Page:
Spector Calls on UN Committee to Condemn Violations of WMD Controls

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June 22, 2016

At yesterday’s “open consultation” of the UN Security Council (UNSC) on ways to strengthen UNSC Resolution 1540, Leonard “Sandy” Spector, executive director of the James Martin Center for Nonproliferation Studies Washington, DC, office, called on the Resolution 1540 committee to take steps to prevent states from sidestepping controls put in place by other states, which he says can gravely weaken the entire system the resolution aims to promote.

A wide view of the Security Council as Members unanimously adopt resolution 1977 (2011) on 20 April 2011, extending for 10 years the mandate of the 1540 Committee. UN Photo/Devra Berkovitz

A wide view of the Security Council as Members unanimously adopt resolution 1977 (2011) on 20 April 2011, extending for 10 years the mandate of the 1540 Committee. UN Photo/Devra Berkovitz

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UNSC Resolution 1540 (2004) requires, under Chapter VII of the UN Charter, that all states to adopt strict controls over weapons of mass destruction (WMD) and related missile systems. The committee in charge of monitoring the resolution’s implementation is currently undergoing a “comprehensive review” to “identify the best ways forward to achieving its full implementation.”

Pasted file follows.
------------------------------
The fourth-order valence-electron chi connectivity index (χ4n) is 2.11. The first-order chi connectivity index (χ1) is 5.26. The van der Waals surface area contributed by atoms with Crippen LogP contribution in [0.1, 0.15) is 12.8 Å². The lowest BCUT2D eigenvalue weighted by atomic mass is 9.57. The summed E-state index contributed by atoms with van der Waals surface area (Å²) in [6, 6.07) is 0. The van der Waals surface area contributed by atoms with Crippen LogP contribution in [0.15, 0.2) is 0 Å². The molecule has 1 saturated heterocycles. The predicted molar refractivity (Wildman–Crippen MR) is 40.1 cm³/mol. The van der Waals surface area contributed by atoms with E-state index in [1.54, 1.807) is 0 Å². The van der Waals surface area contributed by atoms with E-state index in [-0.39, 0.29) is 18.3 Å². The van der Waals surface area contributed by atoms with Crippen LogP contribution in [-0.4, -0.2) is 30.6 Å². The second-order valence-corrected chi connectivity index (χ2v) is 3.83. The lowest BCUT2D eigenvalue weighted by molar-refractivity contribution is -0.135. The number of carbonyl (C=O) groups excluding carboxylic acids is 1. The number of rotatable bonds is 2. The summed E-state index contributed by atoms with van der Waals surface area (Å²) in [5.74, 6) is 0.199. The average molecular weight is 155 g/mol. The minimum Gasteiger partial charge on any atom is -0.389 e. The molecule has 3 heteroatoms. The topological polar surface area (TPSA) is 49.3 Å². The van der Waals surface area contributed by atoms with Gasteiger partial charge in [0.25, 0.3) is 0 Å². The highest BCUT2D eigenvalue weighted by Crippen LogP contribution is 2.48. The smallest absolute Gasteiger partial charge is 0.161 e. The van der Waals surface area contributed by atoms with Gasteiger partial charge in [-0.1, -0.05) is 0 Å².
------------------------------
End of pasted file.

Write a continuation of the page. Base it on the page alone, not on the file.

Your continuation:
Spector offered the committee several actionable proposals that would strengthen the efficacy of the resolution, including calling on the UNSC to:

  • encourage additional, voluntary peer reviews of implementation
  • declare the resolution requires all states to respect controls of other UN members
  • deplore illegal WMD procurement programs that undermine achievement of Resolution 1540’s objectives
  • underscore the threat to international peace and security posed by such violations
  • consider issuing “public statements,” isolating states that challenge the integrity of the resolution’s control systems

These steps—particularly declaring illicit WMD procurement programs to be a “threat to international peace and security”—is the trigger under the UN Charter for the Security Council to take corrective action, including the imposition of sanctions.  There is no need, he commented, to await further deviations from nonproliferation rules before the UNSC intervenes.

Read the statement

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